By Jim Holland
*photo courtesy of Beckley Register-Herald
Annually, the West Virginia Miners host players from all over the United States that return home at season’s end with great memories of the region and the hospitality of its residents.
As for Jarron Monroe, a pitcher on the 2016 Miners, he took it a step further: he didn’t go home. Instead, he will be seen in several college games this coming spring at Linda K. Epling Stadium as a senior on the mound for WVU-Tech.
The idea of remaining here following the 2016 Miners Prospect League Championship season was not on his radar when he arrived here this past summer.
“The thought of staying or even going to school here was not even on my mind. But I didn’t know how many innings of work I would get if I returned to Sterling College because they have a whole new coaching staff coming in. I was kind of keeping my eyes open and this opportunity presented itself,” said Monroe during a September 25 phone interview.
Being here at the right time led to this latest move in Monroe’s still developing baseball career. He was not scheduled to pitch on a Miners road trip and was thus left behind. While getting his throwing practice in with the team gone, he was spotted by Lawrence Nesselrodt, head baseball coach at WVU-Tech, who was in the stadium showing a prospective Golden Bears’ freshman recruit the home of the Miners. That chance meeting in the end led to Monroe transferring to Tech for his final season of collegiate eligibility in 2017.
He heavily connects this path to his time with the Miners, 2016 in fact being his second season here.
“What a blessing it has been to be play for the Miners the past two summers. Everything about the Miners organization and the Beckley community is awesome,” shared Monroe, who academically is aiming to obtain his college degree in Biology. He added that Coach Nesselrodt’s plan at this time is for Monroe, who both started and appeared in relief for the 2016 Miners, to be a starting pitcher at Tech.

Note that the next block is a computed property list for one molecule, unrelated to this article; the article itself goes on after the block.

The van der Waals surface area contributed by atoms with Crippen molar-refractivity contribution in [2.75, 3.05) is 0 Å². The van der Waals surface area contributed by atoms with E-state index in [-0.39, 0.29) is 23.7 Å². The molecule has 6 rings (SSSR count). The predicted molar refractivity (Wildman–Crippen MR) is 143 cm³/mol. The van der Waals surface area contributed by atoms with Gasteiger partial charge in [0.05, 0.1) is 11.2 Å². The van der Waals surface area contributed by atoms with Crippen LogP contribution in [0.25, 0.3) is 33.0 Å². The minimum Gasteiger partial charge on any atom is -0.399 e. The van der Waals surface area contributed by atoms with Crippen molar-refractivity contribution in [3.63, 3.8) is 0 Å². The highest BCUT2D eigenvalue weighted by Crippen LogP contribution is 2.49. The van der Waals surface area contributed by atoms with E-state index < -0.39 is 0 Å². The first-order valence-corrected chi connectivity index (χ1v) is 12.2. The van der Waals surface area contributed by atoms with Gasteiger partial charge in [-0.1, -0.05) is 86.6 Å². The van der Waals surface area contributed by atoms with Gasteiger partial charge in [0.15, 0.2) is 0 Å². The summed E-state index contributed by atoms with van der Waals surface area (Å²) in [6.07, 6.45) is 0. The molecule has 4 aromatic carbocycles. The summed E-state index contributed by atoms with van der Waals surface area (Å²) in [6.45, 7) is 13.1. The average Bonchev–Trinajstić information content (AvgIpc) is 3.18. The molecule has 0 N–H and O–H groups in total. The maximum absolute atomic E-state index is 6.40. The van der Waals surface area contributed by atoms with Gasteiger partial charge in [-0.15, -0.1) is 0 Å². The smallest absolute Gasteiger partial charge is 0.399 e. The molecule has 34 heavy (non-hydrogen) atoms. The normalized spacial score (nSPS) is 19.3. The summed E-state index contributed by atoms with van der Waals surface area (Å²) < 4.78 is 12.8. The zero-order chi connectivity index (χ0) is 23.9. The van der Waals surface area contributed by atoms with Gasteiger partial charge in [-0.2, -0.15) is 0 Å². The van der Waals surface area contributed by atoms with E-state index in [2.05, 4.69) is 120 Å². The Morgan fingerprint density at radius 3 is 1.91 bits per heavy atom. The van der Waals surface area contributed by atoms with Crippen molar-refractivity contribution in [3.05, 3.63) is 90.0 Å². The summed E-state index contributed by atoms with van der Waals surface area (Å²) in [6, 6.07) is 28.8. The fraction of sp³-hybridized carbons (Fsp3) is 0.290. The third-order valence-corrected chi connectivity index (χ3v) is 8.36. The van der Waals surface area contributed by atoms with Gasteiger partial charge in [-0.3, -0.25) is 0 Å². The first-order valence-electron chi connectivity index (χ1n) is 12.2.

It’s the beginning of his baseball journey that makes his rise against the odds to where he is today even more incredible. He is a native of Riverton, WY, an area that does not offer high school baseball. His baseball talents were developed, and in turn discovered, through Little League programs and by playing on summer American Legion baseball teams.
His early baseball beginnings as a 12-year old often involved a 2-3 mile bike ride to the nearest field. The cycling trek always originated from his home on an Indian reservation for Monroe, who is half Native American (Northern Arapaho Indian descent). He chuckled in sharing that it was always a good bike ride and that he was always plenty warmed up when he arrived for the game!
His post-scholastic days as a baseball player has been a roadmap for the right-hander that has seen stops at Otero Junior College (La Junta, CO), Sterling (KS) College (where Monroe pitched in the NAIA World Series), and two summers with the Miners before joining forces now with his current team, the WVU-Tech Golden Bears.
Monroe said the current WVU-Tech baseball team is the hardest working bunch he has ever been involved with and he hopes to be a significant contributor toward a successful 2017 campaign for the Golden Bears.
He’s bringing some impressive college credentials to WVU-Tech from Sterling, where last year he faced 58 hitters in regular season play in nine games and held them to a collective .156 batting average while allowing no earned runs
“I feel my biggest strength as a pitcher is that I consider my fastball as my go-to pitch. I like to pound the zone with it and get ahead of hitters in the count,” observed Monroe.
His last two seasons with the Miners has seen him pitch both as a starter and reliever while really getting himself with the southern West Virginia region. He’s prepared and he’s ready to pitch in front of us as a collegian.
And, as Miners fans, we’re ready to make the journey with him as the next chapter of the travels of Jarron Monroe is being written.